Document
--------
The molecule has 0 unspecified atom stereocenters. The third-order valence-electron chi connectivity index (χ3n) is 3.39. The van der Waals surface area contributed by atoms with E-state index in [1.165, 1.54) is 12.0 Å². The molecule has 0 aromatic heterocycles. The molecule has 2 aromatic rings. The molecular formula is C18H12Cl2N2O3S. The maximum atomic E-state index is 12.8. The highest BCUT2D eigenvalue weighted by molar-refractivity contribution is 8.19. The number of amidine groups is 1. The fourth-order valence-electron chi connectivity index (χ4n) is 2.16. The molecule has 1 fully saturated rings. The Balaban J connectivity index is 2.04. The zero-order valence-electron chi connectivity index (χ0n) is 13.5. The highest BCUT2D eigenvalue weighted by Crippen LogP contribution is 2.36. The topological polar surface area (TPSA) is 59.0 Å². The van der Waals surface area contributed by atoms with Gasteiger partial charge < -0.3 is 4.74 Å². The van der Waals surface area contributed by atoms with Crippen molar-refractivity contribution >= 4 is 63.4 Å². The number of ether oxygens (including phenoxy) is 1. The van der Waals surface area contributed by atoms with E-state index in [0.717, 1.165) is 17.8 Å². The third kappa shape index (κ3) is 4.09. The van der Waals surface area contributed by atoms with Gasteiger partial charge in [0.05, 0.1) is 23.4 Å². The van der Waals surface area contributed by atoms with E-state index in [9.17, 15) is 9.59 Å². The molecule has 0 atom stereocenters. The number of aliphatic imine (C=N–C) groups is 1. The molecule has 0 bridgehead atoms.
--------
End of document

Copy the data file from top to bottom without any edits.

The molecule has 0 unspecified atom stereocenters. The third-order valence-electron chi connectivity index (χ3n) is 3.39. The van der Waals surface area contributed by atoms with E-state index in [1.165, 1.54) is 12.0 Å². The molecule has 0 aromatic heterocycles. The molecule has 2 aromatic rings. The molecular formula is C18H12Cl2N2O3S. The maximum atomic E-state index is 12.8. The highest BCUT2D eigenvalue weighted by molar-refractivity contribution is 8.19. The number of amidine groups is 1. The fourth-order valence-electron chi connectivity index (χ4n) is 2.16. The molecule has 1 fully saturated rings. The Balaban J connectivity index is 2.04. The zero-order valence-electron chi connectivity index (χ0n) is 13.5. The highest BCUT2D eigenvalue weighted by Crippen LogP contribution is 2.36. The topological polar surface area (TPSA) is 59.0 Å². The van der Waals surface area contributed by atoms with Gasteiger partial charge < -0.3 is 4.74 Å². The van der Waals surface area contributed by atoms with Crippen molar-refractivity contribution >= 4 is 63.4 Å². The number of ether oxygens (including phenoxy) is 1. The van der Waals surface area contributed by atoms with E-state index in [0.717, 1.165) is 17.8 Å². The third kappa shape index (κ3) is 4.09. The van der Waals surface area contributed by atoms with Gasteiger partial charge in [0.05, 0.1) is 23.4 Å². The van der Waals surface area contributed by atoms with E-state index in [9.17, 15) is 9.59 Å². The molecule has 0 atom stereocenters. The number of aliphatic imine (C=N–C) groups is 1. The molecule has 0 bridgehead atoms.